Yet elsewhere within the industry, it seemed other agencies were keen to brush these concerns aside with vague platitudes about how their innovation, engaging content and client-focus was somehow going to stop the economic downturn in its tracks. The grim realities of procurement, consolida- tion and ultimately redundancies were largely sidestepped.
Beat around the block
As usual, 2015’s vocabulary was peppered with buzzwords and fashionable themes that kept commentators and PowerPoint presenters united in clichés. ‘Content’, ‘programmatic’ and ‘level of engagement’ were churned out regularly at conferences and industry soapboxes. Anybody aged between the mortifyingly wide age range of 15 and 35 being referred to as ‘millennials’ or ‘generation Y’ – somehow suggesting people born across three decades may share common ground by the simple virtue of growing up with the internet.
While The Economist’s Nicholas Sennegon’s reiterated to Campaign the importance of elevating this ‘content consuming’ generation to the top of the marketing agenda, unless the industry can ditch these redundant, and frankly, lazy, collectives it is unlikely anyone will be listening. Marketers may enthuse the power of data in targeting these groups but they should bear in mind that with every new privacy intrusion comes increasing disillusion. And with disil- lusion comes cynicism and ultimately an increasingly reluctance to hand over personal details willy-nilly – that is unless companies and marketers can demonstrate some tangible benefits rather than just plaguing users with what is essentially junk.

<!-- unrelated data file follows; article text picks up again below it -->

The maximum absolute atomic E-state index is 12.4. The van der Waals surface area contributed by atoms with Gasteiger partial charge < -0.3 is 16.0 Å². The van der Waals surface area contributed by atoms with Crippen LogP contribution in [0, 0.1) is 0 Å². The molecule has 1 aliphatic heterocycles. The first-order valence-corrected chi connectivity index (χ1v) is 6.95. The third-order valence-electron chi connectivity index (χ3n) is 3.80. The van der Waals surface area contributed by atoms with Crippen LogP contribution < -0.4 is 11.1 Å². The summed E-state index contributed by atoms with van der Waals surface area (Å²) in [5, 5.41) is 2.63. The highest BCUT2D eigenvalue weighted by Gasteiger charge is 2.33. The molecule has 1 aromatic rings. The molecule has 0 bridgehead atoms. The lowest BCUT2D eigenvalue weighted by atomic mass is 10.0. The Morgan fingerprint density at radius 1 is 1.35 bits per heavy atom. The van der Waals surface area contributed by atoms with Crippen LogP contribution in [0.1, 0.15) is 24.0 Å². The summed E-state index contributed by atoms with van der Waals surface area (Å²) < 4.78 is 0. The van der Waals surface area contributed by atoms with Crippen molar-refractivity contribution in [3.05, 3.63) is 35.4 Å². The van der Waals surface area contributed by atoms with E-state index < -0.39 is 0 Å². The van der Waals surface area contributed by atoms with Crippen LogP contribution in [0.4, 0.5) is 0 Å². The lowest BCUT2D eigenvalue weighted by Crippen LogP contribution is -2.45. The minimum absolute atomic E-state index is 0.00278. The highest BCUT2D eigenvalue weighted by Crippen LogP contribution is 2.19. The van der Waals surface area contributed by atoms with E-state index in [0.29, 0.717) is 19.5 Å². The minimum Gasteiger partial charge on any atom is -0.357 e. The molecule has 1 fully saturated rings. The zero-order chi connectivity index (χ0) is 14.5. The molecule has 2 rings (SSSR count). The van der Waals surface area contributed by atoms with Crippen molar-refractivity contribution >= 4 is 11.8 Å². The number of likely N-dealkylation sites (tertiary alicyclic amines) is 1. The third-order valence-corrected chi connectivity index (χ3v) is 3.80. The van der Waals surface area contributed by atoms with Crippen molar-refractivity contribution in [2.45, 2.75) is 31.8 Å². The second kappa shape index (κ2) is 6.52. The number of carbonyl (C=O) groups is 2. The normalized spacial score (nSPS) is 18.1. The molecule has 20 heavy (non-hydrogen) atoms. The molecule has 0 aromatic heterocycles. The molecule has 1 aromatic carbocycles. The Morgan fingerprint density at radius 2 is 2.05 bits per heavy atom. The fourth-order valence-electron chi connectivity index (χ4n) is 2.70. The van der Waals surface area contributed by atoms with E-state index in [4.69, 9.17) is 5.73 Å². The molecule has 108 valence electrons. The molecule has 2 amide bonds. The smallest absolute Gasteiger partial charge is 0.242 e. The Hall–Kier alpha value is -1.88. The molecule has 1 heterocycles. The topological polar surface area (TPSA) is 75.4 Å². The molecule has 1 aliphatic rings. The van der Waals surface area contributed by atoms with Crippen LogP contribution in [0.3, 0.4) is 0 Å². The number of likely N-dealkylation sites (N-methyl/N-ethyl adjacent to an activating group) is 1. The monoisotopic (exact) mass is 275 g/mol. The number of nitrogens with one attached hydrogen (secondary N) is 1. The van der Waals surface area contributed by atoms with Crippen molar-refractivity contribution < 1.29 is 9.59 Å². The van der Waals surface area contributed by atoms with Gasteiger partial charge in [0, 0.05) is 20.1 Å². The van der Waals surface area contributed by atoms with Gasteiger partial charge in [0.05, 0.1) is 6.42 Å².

Meanwhile‘ad-blocking’ became the rising star of industry debate. Some particularly deafening alarm bells rang when Apple launched its ‘content blocking’ option in September’s iOS release. Ad-blocking apps Peace and Purify quickly flew straight to the top of the charts in the United States and the United Kingdom. And with mobile set to be the main driver of global ad spend growth – 87 per cent between 2015 and 2018, according to Zenith – combined with television’s decline, the need to improve mobile advertising became more pressing than ever.